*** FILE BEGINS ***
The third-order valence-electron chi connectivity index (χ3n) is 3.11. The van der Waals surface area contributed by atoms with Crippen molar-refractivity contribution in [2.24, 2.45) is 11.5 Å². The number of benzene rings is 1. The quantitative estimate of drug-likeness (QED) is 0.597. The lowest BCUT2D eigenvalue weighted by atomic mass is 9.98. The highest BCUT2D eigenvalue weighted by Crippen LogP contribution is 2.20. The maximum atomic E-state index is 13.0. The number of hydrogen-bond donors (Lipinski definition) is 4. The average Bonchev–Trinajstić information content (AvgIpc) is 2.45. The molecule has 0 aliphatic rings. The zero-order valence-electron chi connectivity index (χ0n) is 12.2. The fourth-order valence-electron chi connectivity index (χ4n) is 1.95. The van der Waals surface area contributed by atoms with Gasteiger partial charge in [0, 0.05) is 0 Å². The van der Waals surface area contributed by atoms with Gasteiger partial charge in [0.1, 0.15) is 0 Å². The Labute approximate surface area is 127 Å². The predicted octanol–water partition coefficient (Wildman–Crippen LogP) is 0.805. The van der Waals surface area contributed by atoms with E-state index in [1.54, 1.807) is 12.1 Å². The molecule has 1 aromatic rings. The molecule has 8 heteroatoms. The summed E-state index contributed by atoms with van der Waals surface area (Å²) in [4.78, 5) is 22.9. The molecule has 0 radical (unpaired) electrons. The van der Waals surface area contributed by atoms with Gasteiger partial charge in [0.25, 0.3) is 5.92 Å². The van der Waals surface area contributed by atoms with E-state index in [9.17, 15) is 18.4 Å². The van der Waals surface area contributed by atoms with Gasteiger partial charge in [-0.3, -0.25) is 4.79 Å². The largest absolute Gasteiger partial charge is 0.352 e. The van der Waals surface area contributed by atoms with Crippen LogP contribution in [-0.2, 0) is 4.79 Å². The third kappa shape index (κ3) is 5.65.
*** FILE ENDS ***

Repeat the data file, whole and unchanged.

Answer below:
The third-order valence-electron chi connectivity index (χ3n) is 3.11. The van der Waals surface area contributed by atoms with Crippen molar-refractivity contribution in [2.24, 2.45) is 11.5 Å². The number of benzene rings is 1. The quantitative estimate of drug-likeness (QED) is 0.597. The lowest BCUT2D eigenvalue weighted by atomic mass is 9.98. The highest BCUT2D eigenvalue weighted by Crippen LogP contribution is 2.20. The maximum atomic E-state index is 13.0. The number of hydrogen-bond donors (Lipinski definition) is 4. The average Bonchev–Trinajstić information content (AvgIpc) is 2.45. The molecule has 0 aliphatic rings. The zero-order valence-electron chi connectivity index (χ0n) is 12.2. The fourth-order valence-electron chi connectivity index (χ4n) is 1.95. The van der Waals surface area contributed by atoms with Gasteiger partial charge in [0, 0.05) is 0 Å². The van der Waals surface area contributed by atoms with Gasteiger partial charge in [0.1, 0.15) is 0 Å². The Labute approximate surface area is 127 Å². The predicted octanol–water partition coefficient (Wildman–Crippen LogP) is 0.805. The van der Waals surface area contributed by atoms with E-state index in [1.54, 1.807) is 12.1 Å². The molecule has 1 aromatic rings. The molecule has 8 heteroatoms. The summed E-state index contributed by atoms with van der Waals surface area (Å²) in [4.78, 5) is 22.9. The molecule has 0 radical (unpaired) electrons. The van der Waals surface area contributed by atoms with Gasteiger partial charge in [0.25, 0.3) is 5.92 Å². The van der Waals surface area contributed by atoms with E-state index in [9.17, 15) is 18.4 Å². The van der Waals surface area contributed by atoms with Gasteiger partial charge in [-0.3, -0.25) is 4.79 Å². The largest absolute Gasteiger partial charge is 0.352 e. The van der Waals surface area contributed by atoms with Crippen LogP contribution in [-0.2, 0) is 4.79 Å². The third kappa shape index (κ3) is 5.65.